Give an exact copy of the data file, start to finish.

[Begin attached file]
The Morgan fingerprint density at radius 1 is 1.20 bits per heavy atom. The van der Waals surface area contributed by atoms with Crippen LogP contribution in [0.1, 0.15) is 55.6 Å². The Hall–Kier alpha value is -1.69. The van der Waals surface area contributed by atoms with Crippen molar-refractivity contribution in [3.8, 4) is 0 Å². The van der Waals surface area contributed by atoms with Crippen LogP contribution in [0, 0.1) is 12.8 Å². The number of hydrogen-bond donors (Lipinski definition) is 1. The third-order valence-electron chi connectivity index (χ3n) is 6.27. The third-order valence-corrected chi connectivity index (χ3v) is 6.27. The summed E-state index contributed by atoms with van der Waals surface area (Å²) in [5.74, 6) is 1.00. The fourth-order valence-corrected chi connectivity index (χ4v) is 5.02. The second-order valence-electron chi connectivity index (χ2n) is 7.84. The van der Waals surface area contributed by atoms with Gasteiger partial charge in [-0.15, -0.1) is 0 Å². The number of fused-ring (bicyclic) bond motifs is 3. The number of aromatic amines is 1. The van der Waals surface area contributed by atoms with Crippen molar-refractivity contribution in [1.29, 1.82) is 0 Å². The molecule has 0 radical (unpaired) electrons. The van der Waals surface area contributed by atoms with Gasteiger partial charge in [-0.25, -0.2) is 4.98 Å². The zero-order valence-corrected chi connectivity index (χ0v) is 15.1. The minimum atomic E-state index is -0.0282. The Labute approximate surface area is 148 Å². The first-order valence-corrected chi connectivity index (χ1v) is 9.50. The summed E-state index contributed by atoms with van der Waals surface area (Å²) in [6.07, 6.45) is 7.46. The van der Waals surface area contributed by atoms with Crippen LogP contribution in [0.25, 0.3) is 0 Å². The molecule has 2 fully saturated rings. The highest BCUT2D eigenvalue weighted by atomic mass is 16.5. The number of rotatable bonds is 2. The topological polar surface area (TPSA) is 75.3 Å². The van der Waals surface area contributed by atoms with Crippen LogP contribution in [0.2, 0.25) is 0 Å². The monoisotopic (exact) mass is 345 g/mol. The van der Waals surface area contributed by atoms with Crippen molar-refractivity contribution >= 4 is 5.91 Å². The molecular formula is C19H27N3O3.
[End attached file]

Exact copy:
The Morgan fingerprint density at radius 1 is 1.20 bits per heavy atom. The van der Waals surface area contributed by atoms with Crippen LogP contribution in [0.1, 0.15) is 55.6 Å². The Hall–Kier alpha value is -1.69. The van der Waals surface area contributed by atoms with Crippen molar-refractivity contribution in [3.8, 4) is 0 Å². The van der Waals surface area contributed by atoms with Crippen LogP contribution in [0, 0.1) is 12.8 Å². The number of hydrogen-bond donors (Lipinski definition) is 1. The third-order valence-electron chi connectivity index (χ3n) is 6.27. The third-order valence-corrected chi connectivity index (χ3v) is 6.27. The summed E-state index contributed by atoms with van der Waals surface area (Å²) in [5.74, 6) is 1.00. The fourth-order valence-corrected chi connectivity index (χ4v) is 5.02. The second-order valence-electron chi connectivity index (χ2n) is 7.84. The van der Waals surface area contributed by atoms with Gasteiger partial charge in [-0.15, -0.1) is 0 Å². The number of fused-ring (bicyclic) bond motifs is 3. The number of aromatic amines is 1. The van der Waals surface area contributed by atoms with Crippen molar-refractivity contribution in [1.29, 1.82) is 0 Å². The molecule has 0 radical (unpaired) electrons. The van der Waals surface area contributed by atoms with Gasteiger partial charge in [-0.25, -0.2) is 4.98 Å². The zero-order valence-corrected chi connectivity index (χ0v) is 15.1. The minimum atomic E-state index is -0.0282. The Labute approximate surface area is 148 Å². The first-order valence-corrected chi connectivity index (χ1v) is 9.50. The summed E-state index contributed by atoms with van der Waals surface area (Å²) in [6.07, 6.45) is 7.46. The van der Waals surface area contributed by atoms with Crippen LogP contribution in [0.25, 0.3) is 0 Å². The molecule has 2 fully saturated rings. The highest BCUT2D eigenvalue weighted by atomic mass is 16.5. The number of rotatable bonds is 2. The topological polar surface area (TPSA) is 75.3 Å². The van der Waals surface area contributed by atoms with Crippen LogP contribution in [0.2, 0.25) is 0 Å². The monoisotopic (exact) mass is 345 g/mol. The van der Waals surface area contributed by atoms with Crippen molar-refractivity contribution >= 4 is 5.91 Å². The molecular formula is C19H27N3O3.